A cross-disciplinary team of chemists and physicists in Arts & Sciences is building a better computer chip to improve detection and surveillance for the illegal transport of nuclear materials at U.S. borders. The work is part of a new, five-year, $10 million collaboration in low-energy nuclear science led by Texas A&M University.
The National Labor Relations Act (NLRA) is celebrating its 75th anniversary this year. Marion Crain, JD, the Wiley B. Rutledge Professor of Law at Washington University In St. Louis, looks at the act’s history and says changes in the American workplace and other factors raise the question of how the NLRA will adapt in the future.
Washington University School of Medicine in St. Louis is a long-time leader in medical research and clinical practice. The school employs a number of experts in many areas of expertise, including health care policy issues. Under the direction of former dean William Peck, the university has established the Center for Health Policy to: Identify key […]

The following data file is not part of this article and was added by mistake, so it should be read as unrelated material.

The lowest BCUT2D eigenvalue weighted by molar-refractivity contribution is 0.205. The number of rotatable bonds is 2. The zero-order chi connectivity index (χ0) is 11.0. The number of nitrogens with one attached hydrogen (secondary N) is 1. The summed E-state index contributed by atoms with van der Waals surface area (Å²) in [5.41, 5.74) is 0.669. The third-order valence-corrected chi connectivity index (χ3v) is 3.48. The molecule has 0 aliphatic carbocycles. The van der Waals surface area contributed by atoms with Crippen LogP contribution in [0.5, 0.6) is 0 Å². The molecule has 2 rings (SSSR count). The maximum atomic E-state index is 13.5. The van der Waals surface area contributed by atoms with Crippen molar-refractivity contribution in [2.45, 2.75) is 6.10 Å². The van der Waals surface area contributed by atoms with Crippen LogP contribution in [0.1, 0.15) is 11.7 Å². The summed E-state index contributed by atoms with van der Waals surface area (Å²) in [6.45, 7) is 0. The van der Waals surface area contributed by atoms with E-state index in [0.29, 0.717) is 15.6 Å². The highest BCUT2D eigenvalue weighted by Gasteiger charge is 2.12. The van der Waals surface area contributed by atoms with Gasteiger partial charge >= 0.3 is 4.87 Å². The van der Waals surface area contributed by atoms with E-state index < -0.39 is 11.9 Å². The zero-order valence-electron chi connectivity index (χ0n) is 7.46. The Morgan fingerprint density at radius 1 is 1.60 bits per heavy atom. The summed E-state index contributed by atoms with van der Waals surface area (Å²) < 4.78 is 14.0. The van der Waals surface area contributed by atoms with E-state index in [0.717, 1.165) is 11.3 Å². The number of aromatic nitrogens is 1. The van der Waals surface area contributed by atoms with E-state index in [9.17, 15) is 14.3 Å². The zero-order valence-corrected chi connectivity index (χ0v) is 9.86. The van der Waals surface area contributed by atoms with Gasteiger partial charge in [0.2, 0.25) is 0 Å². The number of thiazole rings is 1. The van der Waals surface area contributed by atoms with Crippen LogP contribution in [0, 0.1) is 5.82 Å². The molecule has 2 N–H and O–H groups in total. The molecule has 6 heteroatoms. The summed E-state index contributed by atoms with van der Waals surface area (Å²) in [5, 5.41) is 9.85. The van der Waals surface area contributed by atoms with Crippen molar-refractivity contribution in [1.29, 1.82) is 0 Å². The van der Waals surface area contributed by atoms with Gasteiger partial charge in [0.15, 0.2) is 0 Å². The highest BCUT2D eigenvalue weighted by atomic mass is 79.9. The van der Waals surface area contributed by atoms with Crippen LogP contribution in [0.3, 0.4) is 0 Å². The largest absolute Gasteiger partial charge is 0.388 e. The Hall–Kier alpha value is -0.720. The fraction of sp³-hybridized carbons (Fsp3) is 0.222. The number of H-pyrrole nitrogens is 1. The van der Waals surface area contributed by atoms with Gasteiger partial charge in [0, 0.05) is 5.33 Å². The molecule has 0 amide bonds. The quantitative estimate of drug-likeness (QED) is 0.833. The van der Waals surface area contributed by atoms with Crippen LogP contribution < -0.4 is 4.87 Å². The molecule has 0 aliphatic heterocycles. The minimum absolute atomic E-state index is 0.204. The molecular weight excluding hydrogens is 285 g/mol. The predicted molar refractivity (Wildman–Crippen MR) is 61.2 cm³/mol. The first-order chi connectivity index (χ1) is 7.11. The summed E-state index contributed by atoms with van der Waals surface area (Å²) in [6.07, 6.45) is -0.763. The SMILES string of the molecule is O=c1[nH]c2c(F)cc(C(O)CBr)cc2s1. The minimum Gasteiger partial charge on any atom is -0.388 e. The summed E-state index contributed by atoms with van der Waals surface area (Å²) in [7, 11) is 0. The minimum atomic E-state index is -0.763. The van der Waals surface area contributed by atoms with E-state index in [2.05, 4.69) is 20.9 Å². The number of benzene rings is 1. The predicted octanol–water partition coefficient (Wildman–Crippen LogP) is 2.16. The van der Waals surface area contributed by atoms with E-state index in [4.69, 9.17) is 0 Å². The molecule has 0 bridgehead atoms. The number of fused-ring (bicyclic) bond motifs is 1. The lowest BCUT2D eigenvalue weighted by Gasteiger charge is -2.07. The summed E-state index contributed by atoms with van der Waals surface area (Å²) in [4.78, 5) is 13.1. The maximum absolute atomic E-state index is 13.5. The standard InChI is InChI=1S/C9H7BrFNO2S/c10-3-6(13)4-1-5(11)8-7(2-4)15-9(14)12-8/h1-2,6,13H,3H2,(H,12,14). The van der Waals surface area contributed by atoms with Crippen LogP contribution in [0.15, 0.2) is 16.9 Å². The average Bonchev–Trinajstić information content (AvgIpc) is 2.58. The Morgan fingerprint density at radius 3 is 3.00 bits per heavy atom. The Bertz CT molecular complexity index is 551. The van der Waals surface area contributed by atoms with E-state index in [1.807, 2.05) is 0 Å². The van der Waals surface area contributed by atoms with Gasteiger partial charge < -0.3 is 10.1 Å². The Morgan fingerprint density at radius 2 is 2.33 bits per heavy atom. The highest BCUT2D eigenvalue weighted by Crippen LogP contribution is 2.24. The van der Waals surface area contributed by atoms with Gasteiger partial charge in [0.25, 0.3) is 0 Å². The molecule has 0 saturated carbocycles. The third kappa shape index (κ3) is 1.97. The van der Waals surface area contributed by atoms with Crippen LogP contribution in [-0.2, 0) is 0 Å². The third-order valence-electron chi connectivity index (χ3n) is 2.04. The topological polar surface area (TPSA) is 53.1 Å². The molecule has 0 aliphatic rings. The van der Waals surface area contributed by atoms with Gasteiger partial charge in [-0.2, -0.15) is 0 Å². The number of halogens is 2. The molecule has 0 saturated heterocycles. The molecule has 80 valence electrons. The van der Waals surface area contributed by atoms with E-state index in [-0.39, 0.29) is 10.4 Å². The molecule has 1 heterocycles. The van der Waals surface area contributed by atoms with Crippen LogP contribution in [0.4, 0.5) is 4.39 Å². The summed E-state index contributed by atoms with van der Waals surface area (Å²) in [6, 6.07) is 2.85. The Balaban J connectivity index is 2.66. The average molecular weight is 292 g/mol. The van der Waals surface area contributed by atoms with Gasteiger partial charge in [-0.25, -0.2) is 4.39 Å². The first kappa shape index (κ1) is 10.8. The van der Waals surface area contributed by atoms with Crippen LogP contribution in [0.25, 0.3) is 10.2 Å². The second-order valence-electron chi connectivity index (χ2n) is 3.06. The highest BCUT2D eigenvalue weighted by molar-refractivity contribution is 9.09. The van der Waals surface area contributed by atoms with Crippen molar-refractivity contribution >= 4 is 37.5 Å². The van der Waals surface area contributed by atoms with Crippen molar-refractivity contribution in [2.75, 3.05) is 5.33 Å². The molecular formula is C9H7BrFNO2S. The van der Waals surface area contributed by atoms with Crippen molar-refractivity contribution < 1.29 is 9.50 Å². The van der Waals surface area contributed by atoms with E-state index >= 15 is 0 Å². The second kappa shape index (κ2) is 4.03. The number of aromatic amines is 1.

Older workers enrolled in a computer training class.Some economists predict that by 2030, the United States could experience a labor shortage of 35 million workers. Many businesses, including retail giants such as Wal-Mart and McDonalds, have responded to a looming labor shortage by encouraging older workers to remain in the workforce. But a recent study issued by the U.S. General Accounting Office finds that many of the government’s existing employment assistance programs are not providing computer training and other high-tech skills to workers over the age of 55, a demographic that may soon constitute roughly one-third of the entire American workforce. Nancy Morrow-Howell, Ph.D., a professor of social work at Washington University in St. Louis and a leader in the emerging field of productive aging research, contends that America’s economic future may well hinge on our ability to help older adults continue making contributions to society.